John Daly brings common touch back to PGA championship

KIAWAH ISLAND, S.C.—For many of those who drew the placid morning session, Thursday's first round of the PGA Championship was just a day at beach.

For one player in particular, it was even a Gulf Shores, Ala.-style romp, about as much fun as an outing at Shrimpy's Arcade and Mini Golf.

John Daly, he of the Ringling Brothers wardrobe and country-song career, took utmost advantage of the spongy greens and the rare window of seaside calm. His first-round 68 was the lowest PGA Championship round in five years for the tournament's 1991 winner, leaving him just two shots off the lead. He had his gallery howling like they were all 20 years younger.

"They were getting good and loud on the back nine today. I love it. I don't know if too many players do, but I love it," Daly declared after the round.

Before Thursday, the 46-year-old Daly had been staging a rather subdued comeback attempt. Having lost his PGA Tour card, he had taken to the world stage, playing this year in seven events overseas from India to Qatar, Morocco to Sicily. In those few domestic events he entered on various exemptions, he smoothed out the extremes that so often marked his play. Only one of his 33 PGA Tour stroke-play rounds has been in the 80s, and he has made cuts in eight of 10 outings.

Said the four-times divorced Daly, who has done regular battle with the vices of drink, sloth, gambling and gluttony, to name a few, "I don't think I'm that far [from playing well]. I don't think any of us are who are fighting to get our cards or fighting to win. I just believe if I keep telling myself I'll get to where I want to be instead of being negative."

Where exactly does the two-time major winner wish to be at this stage of life? "I want to be here, playing our tour. I want to be like everybody else in the top 50 and getting that free money in the World Golf Championships and be in all the majors and getting sponsors — big, big sponsors — and stuff like that."

Currently, he reps a company that manufactures golf pants that violate most local noise ordinances. Other sponsors adorning him included a company that makes commercial mowers and a Chevy dealership.

Daly was not even the fattest guy on the leaderboard, thanks both to the lapband surgery he had in 2009 and the 6-under 66 shot by hefty Swede Carl Pettersson. The first-round PGA Championship leader has tried to lose weight — dropping 30 pounds in 2009. But, as he succinctly put it, "My golf game sucked, and I put the weight back on."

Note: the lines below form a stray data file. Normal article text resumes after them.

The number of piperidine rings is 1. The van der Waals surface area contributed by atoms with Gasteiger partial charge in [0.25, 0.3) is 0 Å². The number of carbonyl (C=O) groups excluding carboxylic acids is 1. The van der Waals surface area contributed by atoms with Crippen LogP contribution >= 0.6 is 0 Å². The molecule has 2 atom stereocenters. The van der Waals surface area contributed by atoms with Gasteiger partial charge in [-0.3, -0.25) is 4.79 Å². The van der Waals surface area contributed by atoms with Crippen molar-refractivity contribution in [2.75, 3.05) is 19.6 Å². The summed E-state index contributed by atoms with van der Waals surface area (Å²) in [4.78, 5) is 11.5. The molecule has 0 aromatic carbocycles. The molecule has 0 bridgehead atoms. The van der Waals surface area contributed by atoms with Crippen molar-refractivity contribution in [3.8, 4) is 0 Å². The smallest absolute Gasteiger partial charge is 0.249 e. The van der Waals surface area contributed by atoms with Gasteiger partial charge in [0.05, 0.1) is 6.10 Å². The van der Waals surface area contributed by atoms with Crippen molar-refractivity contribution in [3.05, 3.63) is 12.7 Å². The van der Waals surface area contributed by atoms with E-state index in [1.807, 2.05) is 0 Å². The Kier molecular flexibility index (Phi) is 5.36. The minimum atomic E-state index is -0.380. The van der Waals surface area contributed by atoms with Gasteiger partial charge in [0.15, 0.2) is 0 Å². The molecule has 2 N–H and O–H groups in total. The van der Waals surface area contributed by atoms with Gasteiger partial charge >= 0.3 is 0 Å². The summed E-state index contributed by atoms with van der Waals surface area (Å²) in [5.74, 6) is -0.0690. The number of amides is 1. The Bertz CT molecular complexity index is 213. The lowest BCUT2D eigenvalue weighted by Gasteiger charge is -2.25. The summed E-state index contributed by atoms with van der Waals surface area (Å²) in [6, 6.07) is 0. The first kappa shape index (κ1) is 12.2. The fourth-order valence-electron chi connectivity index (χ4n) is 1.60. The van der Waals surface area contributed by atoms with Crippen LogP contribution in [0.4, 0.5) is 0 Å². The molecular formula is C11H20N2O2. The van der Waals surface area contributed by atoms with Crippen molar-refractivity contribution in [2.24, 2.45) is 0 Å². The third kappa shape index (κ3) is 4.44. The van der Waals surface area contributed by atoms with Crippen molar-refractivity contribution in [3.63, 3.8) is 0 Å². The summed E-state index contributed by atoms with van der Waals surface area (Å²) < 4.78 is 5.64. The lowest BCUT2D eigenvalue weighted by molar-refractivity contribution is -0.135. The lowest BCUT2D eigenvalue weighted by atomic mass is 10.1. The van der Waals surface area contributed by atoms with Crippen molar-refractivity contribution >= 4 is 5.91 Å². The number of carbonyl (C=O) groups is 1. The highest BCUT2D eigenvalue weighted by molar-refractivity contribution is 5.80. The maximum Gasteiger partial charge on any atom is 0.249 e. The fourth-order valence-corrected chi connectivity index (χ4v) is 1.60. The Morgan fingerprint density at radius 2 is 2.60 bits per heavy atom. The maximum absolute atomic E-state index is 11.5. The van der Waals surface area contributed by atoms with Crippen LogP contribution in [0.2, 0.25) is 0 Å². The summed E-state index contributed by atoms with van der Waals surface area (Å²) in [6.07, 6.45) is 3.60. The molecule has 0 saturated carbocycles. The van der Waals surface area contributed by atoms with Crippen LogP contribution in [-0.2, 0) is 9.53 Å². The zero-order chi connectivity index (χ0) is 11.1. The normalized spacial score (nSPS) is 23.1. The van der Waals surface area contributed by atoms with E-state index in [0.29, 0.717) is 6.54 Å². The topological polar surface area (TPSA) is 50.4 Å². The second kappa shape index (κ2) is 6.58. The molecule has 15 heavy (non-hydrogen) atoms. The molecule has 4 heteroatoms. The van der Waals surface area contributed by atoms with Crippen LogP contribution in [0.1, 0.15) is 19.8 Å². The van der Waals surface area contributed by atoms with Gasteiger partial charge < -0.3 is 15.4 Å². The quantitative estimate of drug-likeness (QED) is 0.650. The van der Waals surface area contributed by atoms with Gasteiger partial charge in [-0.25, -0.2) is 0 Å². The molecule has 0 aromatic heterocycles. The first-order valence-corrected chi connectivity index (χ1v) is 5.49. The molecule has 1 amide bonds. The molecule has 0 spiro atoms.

Born in Gothenburg, Pettersson may nonetheless have something of a home-area advantage. He has grown as Carolina as vinegary barbeque. He went to North Carolina State, still lives in Raleigh and is the defending champion of the PGA Tour Hilton Head stop. This was the first time he broke 70 in 21 PGA Championship rounds.

Pettersson and Daly were two of 44 players who went south of par Thursday (25 of them coming from the pre-noon tee times, before the wind inevitably picked up). So much for the "hardest course in America" designation laid on Kiawah's Ocean Course by Golf Digest. But no course relying so heavily on prevailing winds could fairly defend itself when the breeze momentarily went pfffft.

"We knew when we woke up this morning that today was going to be a day you had to go out and get one [a low round]," said Gerry Woodland, tied for second at 5 under.

In all there were 24 players in the 60s and within three shots of Pettersson's lead. Not among that number was Phil Mickelson, who shot an opening-round 73 while hitting seemingly every swale and waste area that Pete Dye inflicted upon this land.

Among the more prominent members chasing Pettersson were last year's PGA Championship winner Keegan Bradley (68), world No. 3 Rory McIlroy (67), fellow colorful Irishman Graeme McDowell (68), British Open meltdown victim Adam Scott (68) and former Georgia Tech player Cameron Tringale (69).

Also in that group lurked Tiger Woods, who managed a 69 despite taking little advantage of the vulnerable par-5s. He played them in 1 under, while, in contrast, Daly played the four in 4 under.

It is indeed a rare day when the wind doesn't blow on Kiawah and when Daly dominates the conversation. Woods, too, was caught up in the reverie, remembering being only 13 and playing with Daly for the first time. That day, Woods said, Daly hit a ball so hard he actually knocked it out of round.

"I have always been a John Daly fan and friend," Woods said. Yes, someone spending this week on a yacht can also feel kinship with the Daly revival.